Lisa Dent is Creative Capital's Director of Resources & Award Programs and Interim Director of the Doris Duke Performing Artist Awards. Before joining Creative Capital, she served as the Associate Curator of Contemporary Art at the Columbus Museum of Art in Ohio. Dent previously held curatorial staff positions at the New Museum of Contemporary Art and the Whitney Museum of American Art, and was a director at Friedrich Petzel Gallery in New York. In addition, Dent has worked in film and the performing arts as a scenic designer, art director and producer on numerous projects. From 2004-08, Dent owned and managed Lisa Dent Gallery in San Francisco, where she presented the work of emerging and mid-career international artists. She has taught courses in art history and design at Cooper Union, University of California, Davis, Columbus College of Art and Design, and The Ohio State University. Dent received her BFA from Howard University, her MFA from New York University’s Tisch School of the Arts, and completed the Whitney Museum Independent Study Program in curatorial studies.

15 thoughts on “The Creative Capital Award: What is the application process like?

  1. I am excited about the opportunity to show my musical talent and skills! Receiving a chance to show my creativity means means more than words can express. I am honored to give this my best shot. Not too many opportunities come along in a lifetime.

    Thanks for reading my comments,
    R. Jackson

  2. I am concerned about charges of agism I am hearing about Creative Capital. What is the policy ?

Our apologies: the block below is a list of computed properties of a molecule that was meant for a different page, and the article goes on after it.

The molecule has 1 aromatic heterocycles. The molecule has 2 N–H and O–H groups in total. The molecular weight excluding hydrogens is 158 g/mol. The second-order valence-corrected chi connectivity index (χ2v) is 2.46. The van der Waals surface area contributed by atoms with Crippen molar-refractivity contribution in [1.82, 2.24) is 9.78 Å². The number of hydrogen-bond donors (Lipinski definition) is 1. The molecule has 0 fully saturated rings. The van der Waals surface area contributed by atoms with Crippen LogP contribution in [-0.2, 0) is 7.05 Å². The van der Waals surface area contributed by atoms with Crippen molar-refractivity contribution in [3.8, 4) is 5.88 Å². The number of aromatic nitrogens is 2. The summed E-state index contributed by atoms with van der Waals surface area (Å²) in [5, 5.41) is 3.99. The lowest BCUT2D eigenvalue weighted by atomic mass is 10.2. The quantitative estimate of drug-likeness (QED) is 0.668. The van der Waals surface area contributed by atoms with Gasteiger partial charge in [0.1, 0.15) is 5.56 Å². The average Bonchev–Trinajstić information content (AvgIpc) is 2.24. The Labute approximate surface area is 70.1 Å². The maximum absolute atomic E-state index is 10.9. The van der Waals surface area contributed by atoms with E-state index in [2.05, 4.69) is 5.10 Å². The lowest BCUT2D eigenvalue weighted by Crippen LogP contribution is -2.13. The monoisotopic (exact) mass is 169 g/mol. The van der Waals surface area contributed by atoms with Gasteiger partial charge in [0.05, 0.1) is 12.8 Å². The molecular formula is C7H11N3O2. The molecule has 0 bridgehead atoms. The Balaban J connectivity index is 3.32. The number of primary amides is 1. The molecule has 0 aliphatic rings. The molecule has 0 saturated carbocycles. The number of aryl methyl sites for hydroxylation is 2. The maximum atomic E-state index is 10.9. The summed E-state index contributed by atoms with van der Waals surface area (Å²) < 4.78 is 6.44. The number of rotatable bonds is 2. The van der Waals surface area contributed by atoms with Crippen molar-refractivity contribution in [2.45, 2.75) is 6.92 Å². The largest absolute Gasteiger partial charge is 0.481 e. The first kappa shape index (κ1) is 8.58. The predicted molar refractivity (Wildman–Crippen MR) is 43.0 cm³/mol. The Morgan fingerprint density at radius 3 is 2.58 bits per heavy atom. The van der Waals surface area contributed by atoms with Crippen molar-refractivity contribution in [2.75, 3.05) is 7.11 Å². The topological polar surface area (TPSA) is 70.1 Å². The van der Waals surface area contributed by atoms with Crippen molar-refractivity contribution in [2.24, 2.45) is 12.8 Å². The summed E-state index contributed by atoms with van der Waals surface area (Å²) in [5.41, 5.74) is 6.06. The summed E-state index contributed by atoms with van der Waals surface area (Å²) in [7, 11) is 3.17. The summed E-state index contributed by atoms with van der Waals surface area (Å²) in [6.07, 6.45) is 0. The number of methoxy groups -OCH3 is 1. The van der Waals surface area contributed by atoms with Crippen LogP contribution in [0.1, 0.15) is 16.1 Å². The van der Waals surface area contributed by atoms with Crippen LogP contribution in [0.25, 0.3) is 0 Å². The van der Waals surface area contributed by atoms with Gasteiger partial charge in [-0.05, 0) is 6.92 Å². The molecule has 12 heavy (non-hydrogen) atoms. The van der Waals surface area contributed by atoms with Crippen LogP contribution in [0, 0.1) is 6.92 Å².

What age group do you actually fund ? I don’t notice many faces looking over 25 years old.

    • Hello Rolf, and thanks for your note. In fact, artists must be over 25 to apply for the Creative Capital Award, but beyond that we have no age restrictions. Our last round of artists who received funding ranged in age from 28 to 80 years years old. All the best!

  3. I have been a nurse for the past 15 years and I have a passionate commitment to my organization
    The Foundation for the advancement of Nurses. I have created a half hour public television talk show, Reel Nurses, where I interview actual nurses regarding the issues they face and why they love their jobs. This show currently airs in Portland Oregon only and my vision is to see it in every major city. I greatly appreciate your organization and what you are committed to. I will send in my inquiry for your current grant process. Thank you

  4. Hello! I am an improvising musician (piano) that has come out of “retirement” after many years, due to the prodding of a friend and fellow musician. I have performed frequently at the Tavern of Fine Arts ( and I am hosting a session there March 5th, 2015. The group is called “The Perihelion Ensemble” also featuring St. Louis Poet Laureate Dr. Michael Castro. Currently I am recording a CD with Tracy Andreotti of cello & piano duets. During this creative output I have thought of at least 6 other recording projects involving the best local “free improvisers”. Michael Hunt, who has come to several of our performances, e-mailed this grant proposal to me, as well as my friend & fellow pianist David Parker. This particular art form needs to be funded in order to release many projects that will hopefully inspire the next wave of artists. I will be applying to your grant proposal officially during the next week or two. Please check my recordings out on Thank you,
    Greg W. Mills

  5. Your LOI process has finished correct? The next time I can send a letter is next February? Just checking, sometimes the websites aren’t updated. Many thanks.

  6. I’ve got a book project and notice most of your coverage shows visual artists. How important are writers to Creative Capital, and is there anywhere on your site or elsewhere to get more information about projects you’ve supported in the past?

  7. I would like to paint murals for private or public schools where children get involved and the theme will be teaching respect and consideration ,honoring the ethnical differences-cultural and religious of different nationalities.I hope to decrease violence and make children to be friendly and good team players with their colleagues.